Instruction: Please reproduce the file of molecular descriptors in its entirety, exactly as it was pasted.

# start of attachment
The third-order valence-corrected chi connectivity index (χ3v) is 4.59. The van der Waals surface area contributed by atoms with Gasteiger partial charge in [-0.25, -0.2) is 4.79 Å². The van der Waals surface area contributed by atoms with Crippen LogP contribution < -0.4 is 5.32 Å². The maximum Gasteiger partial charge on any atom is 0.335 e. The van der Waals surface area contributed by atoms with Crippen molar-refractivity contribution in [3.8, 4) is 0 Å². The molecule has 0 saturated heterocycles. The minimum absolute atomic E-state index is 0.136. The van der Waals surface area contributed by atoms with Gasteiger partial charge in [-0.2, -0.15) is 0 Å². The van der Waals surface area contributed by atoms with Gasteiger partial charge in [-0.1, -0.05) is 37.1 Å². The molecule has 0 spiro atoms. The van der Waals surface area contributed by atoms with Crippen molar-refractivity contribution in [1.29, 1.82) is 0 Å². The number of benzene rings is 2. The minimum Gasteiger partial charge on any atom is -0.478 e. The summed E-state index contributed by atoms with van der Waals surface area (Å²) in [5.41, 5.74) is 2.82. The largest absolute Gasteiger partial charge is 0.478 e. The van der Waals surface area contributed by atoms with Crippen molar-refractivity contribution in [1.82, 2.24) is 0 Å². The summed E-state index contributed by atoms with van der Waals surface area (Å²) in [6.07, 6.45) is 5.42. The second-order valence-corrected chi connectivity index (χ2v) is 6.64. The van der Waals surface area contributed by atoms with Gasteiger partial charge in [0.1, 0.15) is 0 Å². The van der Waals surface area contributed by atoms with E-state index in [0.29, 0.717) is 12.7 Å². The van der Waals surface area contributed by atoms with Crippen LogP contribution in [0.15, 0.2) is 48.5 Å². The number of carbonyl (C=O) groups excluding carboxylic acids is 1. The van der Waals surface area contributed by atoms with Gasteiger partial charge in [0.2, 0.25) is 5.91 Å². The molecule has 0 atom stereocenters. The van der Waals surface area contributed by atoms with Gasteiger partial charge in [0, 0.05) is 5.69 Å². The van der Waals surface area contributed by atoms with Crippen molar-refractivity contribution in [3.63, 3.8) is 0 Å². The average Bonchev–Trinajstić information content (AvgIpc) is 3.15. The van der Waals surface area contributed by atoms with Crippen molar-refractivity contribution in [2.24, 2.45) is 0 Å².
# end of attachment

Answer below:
The third-order valence-corrected chi connectivity index (χ3v) is 4.59. The van der Waals surface area contributed by atoms with Gasteiger partial charge in [-0.25, -0.2) is 4.79 Å². The van der Waals surface area contributed by atoms with Crippen LogP contribution < -0.4 is 5.32 Å². The maximum Gasteiger partial charge on any atom is 0.335 e. The van der Waals surface area contributed by atoms with Crippen molar-refractivity contribution in [3.8, 4) is 0 Å². The molecule has 0 saturated heterocycles. The minimum absolute atomic E-state index is 0.136. The van der Waals surface area contributed by atoms with Gasteiger partial charge in [-0.2, -0.15) is 0 Å². The van der Waals surface area contributed by atoms with Gasteiger partial charge in [-0.1, -0.05) is 37.1 Å². The molecule has 0 spiro atoms. The van der Waals surface area contributed by atoms with Crippen molar-refractivity contribution in [1.29, 1.82) is 0 Å². The number of benzene rings is 2. The minimum Gasteiger partial charge on any atom is -0.478 e. The summed E-state index contributed by atoms with van der Waals surface area (Å²) in [5.41, 5.74) is 2.82. The largest absolute Gasteiger partial charge is 0.478 e. The van der Waals surface area contributed by atoms with Crippen molar-refractivity contribution in [1.82, 2.24) is 0 Å². The summed E-state index contributed by atoms with van der Waals surface area (Å²) in [6.07, 6.45) is 5.42. The second-order valence-corrected chi connectivity index (χ2v) is 6.64. The van der Waals surface area contributed by atoms with Gasteiger partial charge in [0.1, 0.15) is 0 Å². The van der Waals surface area contributed by atoms with E-state index in [0.29, 0.717) is 12.7 Å². The van der Waals surface area contributed by atoms with Crippen LogP contribution in [0.15, 0.2) is 48.5 Å². The number of carbonyl (C=O) groups excluding carboxylic acids is 1. The van der Waals surface area contributed by atoms with Gasteiger partial charge in [0.2, 0.25) is 5.91 Å². The molecule has 0 atom stereocenters. The van der Waals surface area contributed by atoms with Gasteiger partial charge in [0, 0.05) is 5.69 Å². The van der Waals surface area contributed by atoms with Crippen molar-refractivity contribution in [3.63, 3.8) is 0 Å². The average Bonchev–Trinajstić information content (AvgIpc) is 3.15. The van der Waals surface area contributed by atoms with Crippen molar-refractivity contribution in [2.24, 2.45) is 0 Å².